We talked to Pol Frances Goded, founder of Ekiter, about startup validation, and this is what he said about it.
First of all, how are you and your family doing in these COVID-19 times?
Pol Frances Goded: All things considered, we are doing quite well. It has been a tough year for us, but I guess that is true for most of us. We were lucky so far with our closest family, all being healthy. We all have our health and make do with the circumstances that seem to plague most of the world right now.
Tell us about you, your career, and how you founded Ekiter.
Pol Frances Goded: Everything started at my final degree thesis on computer engineering at the Autonomous University of Barcelona (UAB). I wanted to use the time and resources invested in that thesis both by myself and my mentors in order to create something useful. 2 years later and pivoting over and over we finally created Ekiter. And here we are, 1 year on offering our services to Spanish entrepreneurs helping them save time and money during the validation process of their projects.
How does Ekiter innovate?
Pol Frances Goded: We are located in Spain, and so we have some legislation to follow during the process of creating a company. But this bureaucratic process handicaps the launch of new startups because of the high cost of money and time. We believe that during the validation process of a business model all the resources should be spent on the validation, not bureaucracy. And so we came up with the Ekiter Method. A way to evade the creation of the company until is absolutely necessary, helping the entrepreneurs protect the property of their project between the team members, raise funds on a crowdfunding pre-equity FFF (family, friends, and fools) to get the initial resources to validate, and a simple way to contact with mentors and other collaborators that they would need in order to develop their MVP and make the first steps to make their idea real.
We are aiming to offer this same service to the rest of Europe and many other countries as soon as we consolidate ourselves in Spain because we know our community and services can help many more people around the globe.
How the coronavirus pandemic affects your business and how are you coping?
Pol Frances Goded: Considering that we created the company a few days before the pandemic restrictions, we received an extra bureaucracy because of all of the old and obsolete procedures to follow to create a company here in Spain. Luckily, because we already used our method on our project, we had some FFF backers that helped the project before the company creation, we could raise a small pre-seed round that helped us keep going.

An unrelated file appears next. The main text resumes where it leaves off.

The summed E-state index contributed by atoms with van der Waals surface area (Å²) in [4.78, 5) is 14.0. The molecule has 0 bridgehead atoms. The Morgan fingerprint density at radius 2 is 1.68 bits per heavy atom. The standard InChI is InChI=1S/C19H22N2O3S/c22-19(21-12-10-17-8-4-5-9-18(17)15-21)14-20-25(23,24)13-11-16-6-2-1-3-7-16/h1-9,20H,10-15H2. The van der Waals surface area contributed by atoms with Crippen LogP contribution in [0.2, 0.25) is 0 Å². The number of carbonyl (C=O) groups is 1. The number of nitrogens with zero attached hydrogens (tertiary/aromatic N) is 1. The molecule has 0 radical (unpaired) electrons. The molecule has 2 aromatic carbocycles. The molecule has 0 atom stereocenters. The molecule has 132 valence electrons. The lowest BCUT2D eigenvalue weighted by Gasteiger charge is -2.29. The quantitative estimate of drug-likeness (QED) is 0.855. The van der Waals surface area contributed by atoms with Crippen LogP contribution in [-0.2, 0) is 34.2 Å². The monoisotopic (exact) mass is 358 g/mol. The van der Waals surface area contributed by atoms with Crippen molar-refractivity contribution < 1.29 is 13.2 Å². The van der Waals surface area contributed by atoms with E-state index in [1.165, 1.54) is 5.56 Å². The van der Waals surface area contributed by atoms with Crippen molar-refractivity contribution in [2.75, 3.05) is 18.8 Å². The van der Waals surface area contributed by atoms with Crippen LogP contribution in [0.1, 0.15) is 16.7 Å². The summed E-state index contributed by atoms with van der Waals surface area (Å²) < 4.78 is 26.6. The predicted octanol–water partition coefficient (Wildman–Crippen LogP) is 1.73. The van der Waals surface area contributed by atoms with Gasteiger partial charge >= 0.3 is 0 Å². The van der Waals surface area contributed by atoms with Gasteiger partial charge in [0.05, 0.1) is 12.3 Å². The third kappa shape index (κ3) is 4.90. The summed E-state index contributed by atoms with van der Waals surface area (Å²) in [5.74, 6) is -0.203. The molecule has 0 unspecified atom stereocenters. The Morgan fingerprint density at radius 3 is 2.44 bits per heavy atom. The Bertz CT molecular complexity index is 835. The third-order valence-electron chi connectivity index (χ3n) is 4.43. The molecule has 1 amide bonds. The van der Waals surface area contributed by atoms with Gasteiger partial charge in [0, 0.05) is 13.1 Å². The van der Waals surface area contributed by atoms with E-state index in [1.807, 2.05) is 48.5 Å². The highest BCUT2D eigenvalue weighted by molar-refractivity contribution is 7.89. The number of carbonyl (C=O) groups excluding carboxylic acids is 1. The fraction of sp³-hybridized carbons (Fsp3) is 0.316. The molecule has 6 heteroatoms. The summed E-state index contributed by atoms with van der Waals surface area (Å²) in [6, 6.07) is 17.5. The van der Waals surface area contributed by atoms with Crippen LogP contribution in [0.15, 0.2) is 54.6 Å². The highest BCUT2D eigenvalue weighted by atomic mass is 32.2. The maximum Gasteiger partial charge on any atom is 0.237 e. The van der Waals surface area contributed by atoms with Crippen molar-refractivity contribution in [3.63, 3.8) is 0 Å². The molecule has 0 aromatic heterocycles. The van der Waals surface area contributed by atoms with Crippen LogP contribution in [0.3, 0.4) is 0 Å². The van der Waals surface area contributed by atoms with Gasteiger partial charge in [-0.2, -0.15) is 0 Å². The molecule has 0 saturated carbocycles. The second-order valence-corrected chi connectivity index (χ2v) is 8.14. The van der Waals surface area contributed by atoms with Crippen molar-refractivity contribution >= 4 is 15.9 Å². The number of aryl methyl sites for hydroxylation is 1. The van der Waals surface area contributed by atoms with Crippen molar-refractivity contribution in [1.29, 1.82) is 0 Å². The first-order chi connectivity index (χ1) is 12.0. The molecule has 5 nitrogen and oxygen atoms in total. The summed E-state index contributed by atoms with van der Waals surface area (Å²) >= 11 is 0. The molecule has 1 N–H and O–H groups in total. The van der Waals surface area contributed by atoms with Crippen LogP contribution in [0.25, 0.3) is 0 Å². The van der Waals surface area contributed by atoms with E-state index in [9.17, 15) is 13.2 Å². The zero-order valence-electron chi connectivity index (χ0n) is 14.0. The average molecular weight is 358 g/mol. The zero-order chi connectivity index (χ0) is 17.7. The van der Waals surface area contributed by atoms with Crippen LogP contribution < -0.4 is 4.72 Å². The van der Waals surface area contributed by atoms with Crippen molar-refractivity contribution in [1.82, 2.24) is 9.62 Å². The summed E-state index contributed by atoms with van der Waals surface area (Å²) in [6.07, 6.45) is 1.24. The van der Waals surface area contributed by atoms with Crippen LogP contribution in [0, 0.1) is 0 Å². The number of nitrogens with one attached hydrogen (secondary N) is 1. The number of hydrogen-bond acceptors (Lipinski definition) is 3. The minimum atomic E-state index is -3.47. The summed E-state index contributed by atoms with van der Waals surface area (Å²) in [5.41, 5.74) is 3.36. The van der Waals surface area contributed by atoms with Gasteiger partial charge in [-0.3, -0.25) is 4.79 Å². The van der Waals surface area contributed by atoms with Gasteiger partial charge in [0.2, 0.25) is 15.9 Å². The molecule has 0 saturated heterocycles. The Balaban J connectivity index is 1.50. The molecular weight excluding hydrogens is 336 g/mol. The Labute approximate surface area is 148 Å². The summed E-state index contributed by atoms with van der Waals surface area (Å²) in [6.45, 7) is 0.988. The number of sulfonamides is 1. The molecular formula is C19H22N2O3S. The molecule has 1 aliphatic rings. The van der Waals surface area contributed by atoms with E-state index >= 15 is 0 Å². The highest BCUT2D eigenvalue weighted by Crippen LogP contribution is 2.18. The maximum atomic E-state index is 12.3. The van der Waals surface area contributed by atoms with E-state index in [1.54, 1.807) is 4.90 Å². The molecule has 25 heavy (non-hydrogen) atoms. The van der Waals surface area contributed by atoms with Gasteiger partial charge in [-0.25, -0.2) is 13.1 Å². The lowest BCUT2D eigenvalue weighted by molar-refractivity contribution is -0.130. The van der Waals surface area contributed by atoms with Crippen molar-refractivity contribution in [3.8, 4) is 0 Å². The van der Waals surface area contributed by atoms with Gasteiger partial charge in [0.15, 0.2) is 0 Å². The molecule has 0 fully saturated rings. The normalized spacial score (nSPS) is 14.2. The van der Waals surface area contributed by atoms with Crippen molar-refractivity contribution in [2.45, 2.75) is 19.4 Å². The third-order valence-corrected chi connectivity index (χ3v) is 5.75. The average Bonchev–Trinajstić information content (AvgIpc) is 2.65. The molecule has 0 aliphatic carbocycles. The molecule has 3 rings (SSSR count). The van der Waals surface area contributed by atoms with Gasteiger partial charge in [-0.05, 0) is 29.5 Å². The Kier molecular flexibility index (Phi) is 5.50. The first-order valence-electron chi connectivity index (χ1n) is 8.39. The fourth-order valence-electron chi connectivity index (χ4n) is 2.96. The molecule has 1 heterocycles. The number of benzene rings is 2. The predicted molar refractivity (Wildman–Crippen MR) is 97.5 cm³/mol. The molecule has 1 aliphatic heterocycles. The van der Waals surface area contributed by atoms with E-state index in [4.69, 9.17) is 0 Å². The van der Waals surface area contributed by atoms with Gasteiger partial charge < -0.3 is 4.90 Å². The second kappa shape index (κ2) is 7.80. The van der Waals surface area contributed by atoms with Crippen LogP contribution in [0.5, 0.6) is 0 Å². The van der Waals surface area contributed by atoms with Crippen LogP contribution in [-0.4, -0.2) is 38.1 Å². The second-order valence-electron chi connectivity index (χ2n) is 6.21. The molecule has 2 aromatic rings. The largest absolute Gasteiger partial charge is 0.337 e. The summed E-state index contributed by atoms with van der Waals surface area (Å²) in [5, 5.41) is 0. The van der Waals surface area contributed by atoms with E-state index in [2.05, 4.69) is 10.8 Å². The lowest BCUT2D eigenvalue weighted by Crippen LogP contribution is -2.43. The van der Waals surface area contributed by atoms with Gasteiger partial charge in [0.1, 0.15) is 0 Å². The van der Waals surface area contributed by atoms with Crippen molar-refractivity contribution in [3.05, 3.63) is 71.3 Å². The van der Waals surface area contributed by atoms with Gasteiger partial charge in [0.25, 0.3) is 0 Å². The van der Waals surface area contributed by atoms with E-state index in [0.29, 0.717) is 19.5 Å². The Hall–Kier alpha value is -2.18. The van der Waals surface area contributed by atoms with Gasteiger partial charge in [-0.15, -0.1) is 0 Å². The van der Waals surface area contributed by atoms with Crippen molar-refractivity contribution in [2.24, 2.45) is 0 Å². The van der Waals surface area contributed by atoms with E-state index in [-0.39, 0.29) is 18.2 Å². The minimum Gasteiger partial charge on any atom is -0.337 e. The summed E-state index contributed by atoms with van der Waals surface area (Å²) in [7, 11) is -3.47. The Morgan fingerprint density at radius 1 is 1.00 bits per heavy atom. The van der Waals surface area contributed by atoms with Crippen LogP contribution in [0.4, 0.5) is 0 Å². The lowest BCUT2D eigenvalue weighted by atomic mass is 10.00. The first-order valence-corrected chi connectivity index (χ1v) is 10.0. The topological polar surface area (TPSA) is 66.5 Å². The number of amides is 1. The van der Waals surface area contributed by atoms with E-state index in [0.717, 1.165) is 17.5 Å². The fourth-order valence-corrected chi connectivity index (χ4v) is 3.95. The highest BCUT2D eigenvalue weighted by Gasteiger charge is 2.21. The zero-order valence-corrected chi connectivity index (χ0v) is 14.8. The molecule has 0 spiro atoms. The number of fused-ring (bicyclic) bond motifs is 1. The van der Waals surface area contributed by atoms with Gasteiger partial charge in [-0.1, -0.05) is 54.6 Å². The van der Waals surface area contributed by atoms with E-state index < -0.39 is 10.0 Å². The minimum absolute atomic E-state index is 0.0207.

Our Idea was to promote our project at events like 4YFN, MWC Barcelona, and many other events held in Barcelona for entrepreneurs and Startups, But because of all the restrictions, we are growing much more slowly than expected.
Did you have to make difficult choices and what are the lessons learned?
Pol Frances Goded: We based the structure of our platform on a third-party service to make all the payments, and we were also implementing blockchain for some procedures. We asked the third-party service if there will be any problem regarding blockchain and they said there was none, but 1.5 years of development later, their compliance team decided to reject our project because of exactly that. So, we had to redesign and remake our platform (now much faster because we knew what we were doing) with another service that was already working with other blockchain projects. And as if that was not enough, the company we hired to develop the blockchain process failed us in the end and we had to adapt again to go out without blockchain. All of that during the pandemic restrictions, of course.
I think one of the true main lessons that we learned because of that is: Validate with the minimum MVP and do not involve high-cost procedures on it until it is validated and working. Because the amount of time and money lost was so much we could be up and running maybe 1 year early.
What specific tools, software, and management skills are you using to navigate this crisis?
Pol Frances Goded: We are using all the Google services to communicate within our team, Whereby.com for quick meetings and a paperless mentality for the whole company. With that, we can just stay in touch without any problems at all.
Who are your competitors? And how do you plan to stay in the game?
Pol Frances Goded: Currently, we don’t have any direct competitors on our main service, the Ekiter Method. We offer something that will help people in Spain, no matter if they come from an incubator, accelerator, coworking, or just by themselves. We offer an extra value to the process of validating an idea with only gains and a win-win mentality, so we hope we can get in touch digitally with all the Spanish entrepreneurs so they can benefit from our service to save time and money.
Your final thoughts?
Pol Frances Goded: Trying to innovate can push teams to make ambitious projects with high initial costs, but we have to be able to look out of the box so we can see what is really necessary and what is not. Try validating with minimum resources and if things go well and the market accepts your product, go for it. Don’t let yourself down because of a worldwide pandemic, but try to do your best on what you really believe. If you succeed is absolutely worth it, and if you don’t, you at least tried and learned from the process. Keep the entrepreneurial spirit high and try to find a good team and/or community so you can help each other in what you could need.
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